With relatives often more geographically dispersed, it means older people may have to rely on public or private transport for health appointments or social events, creating a greater need for mobility alternatives. The same applies if people have physical or psychological conditions, making accessibility a key issue. Often, low-income families also have no option besides public transport.

Cost of car ownership

This leads us on to the running costs of private vehicles and the true cost of ownership (TCO), given it’s the second-highest expense after mortgage payment or rent and can run into a few thousand dollars each year.

There’s the cost of insurance, road tax, breakdown cover and garage costs, such as service and MOT (or similar), along with the repairs that add up over time, particularly as a vehicle gets older. 

And that’s not all: on top of this are the more regular things like fuel costs, the upkeep of the car including minor costs such as screen wash, oil, car washing and valeting, as well as charges for road and crossing tolls, congestion charges, and parking. 

And of course there’s the price of buying the car. Some people may purchase outright but others need car financing, the repayments eating into a sizable portion of monthly income. Then there are the incidental costs such as theft, damage, and other legal issues such as accidents, speeding fines and even taking driving lessons and passing a driving test in the first place.

We also can’t ignore the fact that private cars spend most of their time idle in a garage, on a driveway or in a parking space, taking up space that could be used for other purposes. Even moving to electric cars means installing electric charging points at home and governments will want to replace revenue from fossil fuels. There’s a cost to everything.

A different approach

This doesn’t signal the death knell of the private car, at least not any time soon, but the number of cars on our roads is unsustainable. Could there be a better way? We think so but it will take a concerted effort from government, business and tech entrepreneurs to persist with new ways of fixing old problems.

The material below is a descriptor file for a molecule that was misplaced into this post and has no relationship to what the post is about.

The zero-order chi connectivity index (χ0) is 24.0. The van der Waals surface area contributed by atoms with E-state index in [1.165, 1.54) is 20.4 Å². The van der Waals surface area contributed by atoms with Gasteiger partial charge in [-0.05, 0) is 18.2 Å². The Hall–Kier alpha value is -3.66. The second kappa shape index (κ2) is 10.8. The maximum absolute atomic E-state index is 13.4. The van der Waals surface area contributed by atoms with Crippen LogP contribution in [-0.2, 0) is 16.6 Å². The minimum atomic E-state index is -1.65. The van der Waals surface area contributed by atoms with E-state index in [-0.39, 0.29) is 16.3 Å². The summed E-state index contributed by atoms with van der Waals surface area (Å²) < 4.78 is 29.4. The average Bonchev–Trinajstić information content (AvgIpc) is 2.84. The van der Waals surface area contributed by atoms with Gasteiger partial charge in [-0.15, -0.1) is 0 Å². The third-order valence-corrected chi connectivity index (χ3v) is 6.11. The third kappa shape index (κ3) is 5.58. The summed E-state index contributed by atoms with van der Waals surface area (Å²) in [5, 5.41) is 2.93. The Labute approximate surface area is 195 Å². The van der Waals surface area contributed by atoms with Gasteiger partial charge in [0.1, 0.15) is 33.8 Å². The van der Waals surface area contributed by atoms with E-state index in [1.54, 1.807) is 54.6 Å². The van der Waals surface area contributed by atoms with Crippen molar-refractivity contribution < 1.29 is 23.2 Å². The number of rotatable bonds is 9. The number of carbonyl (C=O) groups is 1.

In cities, ride-sharing apps, shared private transport, micromobility and public transport, along with cycling and walking have been growing in popularity. Autonomous cars may be some way off, but they will eventually be another part of the mix, providing yet more options.

MaaS apps play an important role in the midst of this, bringing together all the different options to make it easy to plan, manage and pay for journeys along with on-demand route information in as near to real time as possible. The aim is for transport to be more convenient, comfortable, affordable, safe – and inclusive for all.

For some, a car may still be the only option particularly where they live in the countryside, work odd shifts or there are no good transport links. For others, it could mean fewer cars per household or a complete move away from the private car. Either way, with an increase in transport options, disruptive tech and mobility players, along with government commitment, we hope eventually to see fewer vehicles on our roads, creating a more pleasant liveable environment for everyone.

Photo by Oleg_bf Oleg Borisov from Pexels